Saturday, May 19, 2018

Kim Jong Un surprises with savvy power plays


By Rebecca Kheel - 05/19/18 12:59 PM EDT


  North Korean leader Kim Jong Un’s maneuvers on the international stage over the last few months have shocked some for their savviness.


Sen. Lindsey Graham (R-S.C.) said it is Kim who is underestimating Trump.

"I think he’s playing an old game that won’t work with the new president,” Graham said. “I think he’s making a big mistake to go back to playing the old game. ’Cause here’s what’s going to happen: If we don’t get a deal, and he continues to try to develop his nuclear program, we’re going to have a war, and he’s going to lose it. He doesn’t get that.”


Kim sent his sister on a charm offensive during the Winter Olympics, cracked jokes when meeting with South Korea’s president and knocked President Trump off balance this week by throwing a kink into their planned nuclear summit.

“It’s quite remarkable,” said Robert Manning, a senior fellow the Atlantic Council. “He’s been there for, what, five years, and the only person he’s hung out with is Dennis Rodman, and suddenly he’s this great statesman.”
This year has been something of a coming out party for Kim, who took power in 2011 when his father died.

Though the world knew him for his fiery threats to obliterate the United States, and he entered the U.S. pop culture lexicon in 2014 with Seth Rogen and James Franco’s movie “The Interview” — for which Kim threatened “merciless" retaliation — he hadn’t stepped foot outside North Korea since becoming its leader.

That changed in March when he visited Chinese President Xi Jinping. A second trip to China in April saw him become the first North Korean leader to travel by airplane in 32 years.

Kim also became the first North Korean leader to step foot in South Korea since the Korean War. In a dramatic ceremony last month carried live on news networks, Kim stepped across the border to greet South Korean President Moon Jae-in. Seemingly spontaneously, Kim then invited Moon to step into North Korean territory for a moment.

Later during the summit with Moon, Kim also joked that he wouldn’t interrupt Moon’s early morning sleep anymore, a reference to North Korea’s barrage of early morning missile tests last year.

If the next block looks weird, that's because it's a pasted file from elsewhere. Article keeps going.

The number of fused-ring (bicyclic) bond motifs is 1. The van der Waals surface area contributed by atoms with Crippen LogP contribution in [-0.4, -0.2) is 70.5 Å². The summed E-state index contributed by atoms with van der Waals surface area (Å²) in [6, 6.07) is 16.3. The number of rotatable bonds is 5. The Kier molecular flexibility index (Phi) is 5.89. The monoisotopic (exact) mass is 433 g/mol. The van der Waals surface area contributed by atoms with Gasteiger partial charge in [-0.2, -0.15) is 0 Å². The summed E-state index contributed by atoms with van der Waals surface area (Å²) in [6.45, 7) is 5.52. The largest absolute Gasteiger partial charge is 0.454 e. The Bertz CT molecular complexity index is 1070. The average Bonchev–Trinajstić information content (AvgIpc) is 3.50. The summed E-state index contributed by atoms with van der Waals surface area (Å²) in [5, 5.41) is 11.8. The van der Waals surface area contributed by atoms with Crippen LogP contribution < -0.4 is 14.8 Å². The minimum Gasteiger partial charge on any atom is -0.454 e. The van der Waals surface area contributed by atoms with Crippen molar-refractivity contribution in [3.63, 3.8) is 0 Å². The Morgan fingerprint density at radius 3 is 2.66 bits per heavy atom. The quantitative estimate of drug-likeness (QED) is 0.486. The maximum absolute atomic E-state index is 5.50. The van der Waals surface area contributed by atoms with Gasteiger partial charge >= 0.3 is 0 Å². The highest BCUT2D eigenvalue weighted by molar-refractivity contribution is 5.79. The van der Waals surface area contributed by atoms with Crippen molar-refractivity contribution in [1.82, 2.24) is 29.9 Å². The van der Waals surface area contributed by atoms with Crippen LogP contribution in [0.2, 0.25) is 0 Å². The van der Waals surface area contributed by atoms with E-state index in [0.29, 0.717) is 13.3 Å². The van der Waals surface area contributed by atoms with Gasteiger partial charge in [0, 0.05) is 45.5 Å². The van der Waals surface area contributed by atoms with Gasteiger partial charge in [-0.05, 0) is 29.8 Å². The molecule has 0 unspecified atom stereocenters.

“Kim’s absolutely been savvy,” said Dean Cheng, a senior research fellow at the Heritage Foundation’s Asian Studies Center. “That’s why his sister was presented to the world at the Olympics. He and Moon were all smiles their summit. He pulled Moon across the border almost playfully. He’s certainly better at playing to world media than his father or grandfather.”

The charm appeared to work on South Koreans; a Korea Research Center poll after the summit had 78 percent of respondents saying they trusted Kim.

This week, Kim drew a line in the sand for the planned summit with Trump by threatening to cancel if the United States continues to demand “unilateral” nuclear disarmament.

North Korea’s statement also blasted national security adviser John Bolton for saying the United States is seeking a “Libya model” with North Korea. Experts say Kim wants nuclear weapons to ensure the survival of his government, so the comments from Bolton were likely received with alarm. Libya’s Muammar Gaddafi was ousted from power and killed less than a decade after agreeing to abandon his nuclear programs.

North Korea’s threat to cancel the summit prompted Trump to walk back Bolton’s comments and offer “protections” if Kim surrenders his nuclear weapons.

Secretary of State Mike Pompeo also appeared impressed with Kim after twice meeting him in person, saying that their conversations were “warm” and that Kim “shares the objectives of the American people.”

“Mike Pompeo is not a softy, and he seemed to be impressed,” Manning said.

“My South Korean friends had a positive reviews, too,” Manning added. “They were saying, ‘He’s just a normal guy, he likes rock music.’ … He’s proven to be very skillful, and I think people really underestimated him.”

Still, Manning and Cheng both noted Kim went to school in Switzerland, meaning his prowess isn’t entirely shocking; he knows how the Western world works.

“The style has changed, but has the substance?” Cheng said. “Underneath the glitzier, glammier, smilier Kim face is the same sort of thing that he has done before and his father and grandfather before him. … This is a guy who has a pretty long trail of corpses behind him.”

Indeed, many are loath to give Kim credit, citing his brutal tenure.

“He has a country that he has driven his people to extreme poverty, particularly contrast that to what we see in South Korea,” Sen. Ben Cardin (D-Md.) said. “So his leadership has been disastrous to his people, and he has the distinction of ruling the most oppressive country in the world. So I give his performances — reflect that. He’s a despot.”

Asked about Kim’s shrewdness on the world stage, Sen. Tim Kaine (D-Va.) said he’s “not sure savviness would be the word I would use,” adding he would describe it more as “unpredictability.”

“This has been long a feature of North Korea before him, and I don’t necessarily see what it’s getting him,” Kaine said.

Senate Foreign Relations Committee Chairman Bob Corker (R-Tenn.), though, said Kim has been “fairly impressive” on the world stage so far, adding he hopes that helps the effort to get a disarmament deal.

“I think he’s been fairly impressive for a person who really hasn’t been outside the country much in recent times,” Corker said. “So I give him pretty good marks on international public relations.”

Corker also said he thinks the Trump administration has no illusions about Kim’s skill or his motivations.

“No, I’m not worried about that,” Corker said Thursday when asked if Trump is underestimating Kim. “I met Pompeo last night. I think Pompeo, Bolton, Trump — I think they have a pretty clear-eyed view of what they’re dealing with.”

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